Tuesday, February 20, 2007

Hypocrisy at Human Rights Watch

I have a solid measure of respect for people and individuals who consistently stand up for their convictions, even when I wholeheartedly disagree with them. But how can we to take seriously an organization like Human Rights Watch, when its only consistent stance is to criticize the United States?

How else to interpret a HRW spokesman’s recent comments regarding an Italian court’s decision to try twenty six Americans in absentia? The Americans, alleged to have worked for the CIA, are accused of kidnapping Muslim Cleric and reputed terrorist Abu Omar in 2003. The case is an attempt to hold the CIA and the United States accountable for so called renditions, the extraordinary detentions and transport of terror suspects.

When queried about the Italian decision, John Sifton, a senior HRW researcher said: “We assume that, if nothing else, the CIA is being a lot more careful, where once this was considered a controversial practice, now it's rightly seen as a violation of international law. It's a crime. It's not rendition. It's kidnapping."

Not a single word about the in absentia part of the trial. The Latin in absentia means while absent. And HRW has a long standing policy opposed to in absentia procedures as a denial of human rights. From a 1998 HRW document advising on the creation of an International Criminal Court:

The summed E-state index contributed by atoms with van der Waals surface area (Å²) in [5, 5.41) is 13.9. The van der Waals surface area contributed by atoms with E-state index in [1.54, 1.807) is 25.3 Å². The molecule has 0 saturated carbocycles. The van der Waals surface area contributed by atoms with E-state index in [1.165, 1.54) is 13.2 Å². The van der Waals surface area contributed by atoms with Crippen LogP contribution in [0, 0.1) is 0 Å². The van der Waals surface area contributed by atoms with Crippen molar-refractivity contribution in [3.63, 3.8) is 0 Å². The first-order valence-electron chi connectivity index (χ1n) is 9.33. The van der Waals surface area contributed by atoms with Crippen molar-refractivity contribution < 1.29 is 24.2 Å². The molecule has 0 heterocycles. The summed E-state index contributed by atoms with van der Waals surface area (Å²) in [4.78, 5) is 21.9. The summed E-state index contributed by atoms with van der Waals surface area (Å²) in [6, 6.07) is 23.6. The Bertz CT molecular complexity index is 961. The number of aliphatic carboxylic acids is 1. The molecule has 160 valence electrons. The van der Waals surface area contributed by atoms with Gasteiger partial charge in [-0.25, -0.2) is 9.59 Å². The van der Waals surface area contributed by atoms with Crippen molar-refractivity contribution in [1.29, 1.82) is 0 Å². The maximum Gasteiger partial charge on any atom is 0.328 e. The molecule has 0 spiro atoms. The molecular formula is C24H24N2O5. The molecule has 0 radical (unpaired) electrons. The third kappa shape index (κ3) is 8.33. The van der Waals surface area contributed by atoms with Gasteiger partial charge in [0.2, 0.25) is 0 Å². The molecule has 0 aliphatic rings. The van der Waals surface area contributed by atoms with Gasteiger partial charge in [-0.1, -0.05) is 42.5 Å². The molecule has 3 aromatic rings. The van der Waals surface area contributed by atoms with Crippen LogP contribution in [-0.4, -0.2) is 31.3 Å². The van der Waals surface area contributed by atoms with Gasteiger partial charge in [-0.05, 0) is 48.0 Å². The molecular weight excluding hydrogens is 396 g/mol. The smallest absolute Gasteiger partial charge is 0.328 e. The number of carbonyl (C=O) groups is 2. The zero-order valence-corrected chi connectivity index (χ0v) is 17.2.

Trials should not take place in the absence of the accused, and option 1 of Article 63[56] should therefore be retained.

Trials in absentia should be prohibited on the basis that they jeopardize the rights of defendants and undermine the credibility of the Court. This entails respect for a defendant's established legal right, to be present during the trial, to defend him/herself in person or through counsel of the defendant's choice, to examine witnesses against them and to obtain the attendance and examination of witnesses in their support.

While there is not an absolute prohibition on trials in absentia under international law, there is a widespread perception that trials in absentia should not be provided for in the statute as they undermine the rights referred to above.

Human Rights Watch, like ACLU and the rest of the left wing activist crowd are strangely silent about protecting the rights of the accused when it comes to Americans acting in an official capacity in the War on Terror. This week’s decision is just par for the course. Another American, Spc Mario Lozano, is also facing an in absentia trial in Italy. Lozano, a NY National Guard Infantryman is under indictment for the 2005 death of Italian Intelligence officer Nicola Calipari during the rescue of journalist and Italian national Guliana Sgrena.

Spc Lozano has been facing the likelihood of a trial in absentia since a judge ruled late last year that he could be indicted and tried without being present. Following his indictment two weeks ago, Human Rights Watch had exactly nothing to say protesting procedures they are on record against.

Contrast this with the mountains of virtual ink HRW spent on the “unfair” proceedings in Iraq that led to the execution of arch-tyrant Saddam Hussein. As early as October of 2005 HRW was criticizing the procedures used to prosecute Saddam. This in spite of the overwhelming evidence that Saddam had murdered thousands of Iraqis.

So what motivates an organization like HRW created and named to promote human rights and justice? Why would they criticize a trial where a developing nation holds its own dictator accountable for mass murder, but stand mute while a western nation, an EU member, and a democracy repeatedly uses in absentia proceedings? Proceedings which in the abstract HRW has consistently criticized!

It is pure and blatant anti-Americanism, and it certainly is bold hypocrisy!

The Defense of Mario Lozano